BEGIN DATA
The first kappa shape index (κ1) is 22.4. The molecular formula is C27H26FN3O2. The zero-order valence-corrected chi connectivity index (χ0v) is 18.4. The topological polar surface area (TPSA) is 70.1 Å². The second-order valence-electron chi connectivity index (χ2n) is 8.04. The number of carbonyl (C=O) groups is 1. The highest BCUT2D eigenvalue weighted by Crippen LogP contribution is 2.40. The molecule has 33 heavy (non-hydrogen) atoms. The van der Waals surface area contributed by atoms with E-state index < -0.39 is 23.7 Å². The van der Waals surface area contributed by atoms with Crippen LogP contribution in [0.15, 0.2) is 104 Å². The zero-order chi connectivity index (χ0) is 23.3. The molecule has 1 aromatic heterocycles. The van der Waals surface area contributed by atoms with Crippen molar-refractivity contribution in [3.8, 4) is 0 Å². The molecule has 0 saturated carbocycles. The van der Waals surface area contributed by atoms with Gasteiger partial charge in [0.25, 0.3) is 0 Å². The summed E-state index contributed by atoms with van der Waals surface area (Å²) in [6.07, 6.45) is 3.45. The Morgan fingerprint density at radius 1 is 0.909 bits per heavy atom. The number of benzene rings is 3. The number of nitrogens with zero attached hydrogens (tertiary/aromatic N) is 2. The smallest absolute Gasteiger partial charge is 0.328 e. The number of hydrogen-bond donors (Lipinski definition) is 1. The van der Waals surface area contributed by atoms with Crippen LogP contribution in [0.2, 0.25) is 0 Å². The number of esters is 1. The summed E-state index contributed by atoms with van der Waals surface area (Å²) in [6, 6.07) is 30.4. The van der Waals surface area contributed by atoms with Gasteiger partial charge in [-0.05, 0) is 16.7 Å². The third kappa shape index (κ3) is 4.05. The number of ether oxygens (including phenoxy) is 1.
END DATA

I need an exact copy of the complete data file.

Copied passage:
The first kappa shape index (κ1) is 22.4. The molecular formula is C27H26FN3O2. The zero-order valence-corrected chi connectivity index (χ0v) is 18.4. The topological polar surface area (TPSA) is 70.1 Å². The second-order valence-electron chi connectivity index (χ2n) is 8.04. The number of carbonyl (C=O) groups is 1. The highest BCUT2D eigenvalue weighted by Crippen LogP contribution is 2.40. The molecule has 33 heavy (non-hydrogen) atoms. The van der Waals surface area contributed by atoms with E-state index < -0.39 is 23.7 Å². The van der Waals surface area contributed by atoms with Crippen LogP contribution in [0.15, 0.2) is 104 Å². The zero-order chi connectivity index (χ0) is 23.3. The molecule has 1 aromatic heterocycles. The van der Waals surface area contributed by atoms with Crippen molar-refractivity contribution in [3.8, 4) is 0 Å². The molecule has 0 saturated carbocycles. The van der Waals surface area contributed by atoms with Gasteiger partial charge in [0.25, 0.3) is 0 Å². The summed E-state index contributed by atoms with van der Waals surface area (Å²) in [6.07, 6.45) is 3.45. The Morgan fingerprint density at radius 1 is 0.909 bits per heavy atom. The number of benzene rings is 3. The number of nitrogens with zero attached hydrogens (tertiary/aromatic N) is 2. The smallest absolute Gasteiger partial charge is 0.328 e. The number of hydrogen-bond donors (Lipinski definition) is 1. The van der Waals surface area contributed by atoms with Crippen LogP contribution in [0.2, 0.25) is 0 Å². The number of esters is 1. The summed E-state index contributed by atoms with van der Waals surface area (Å²) in [6, 6.07) is 30.4. The van der Waals surface area contributed by atoms with Gasteiger partial charge in [-0.05, 0) is 16.7 Å². The third kappa shape index (κ3) is 4.05. The number of ether oxygens (including phenoxy) is 1.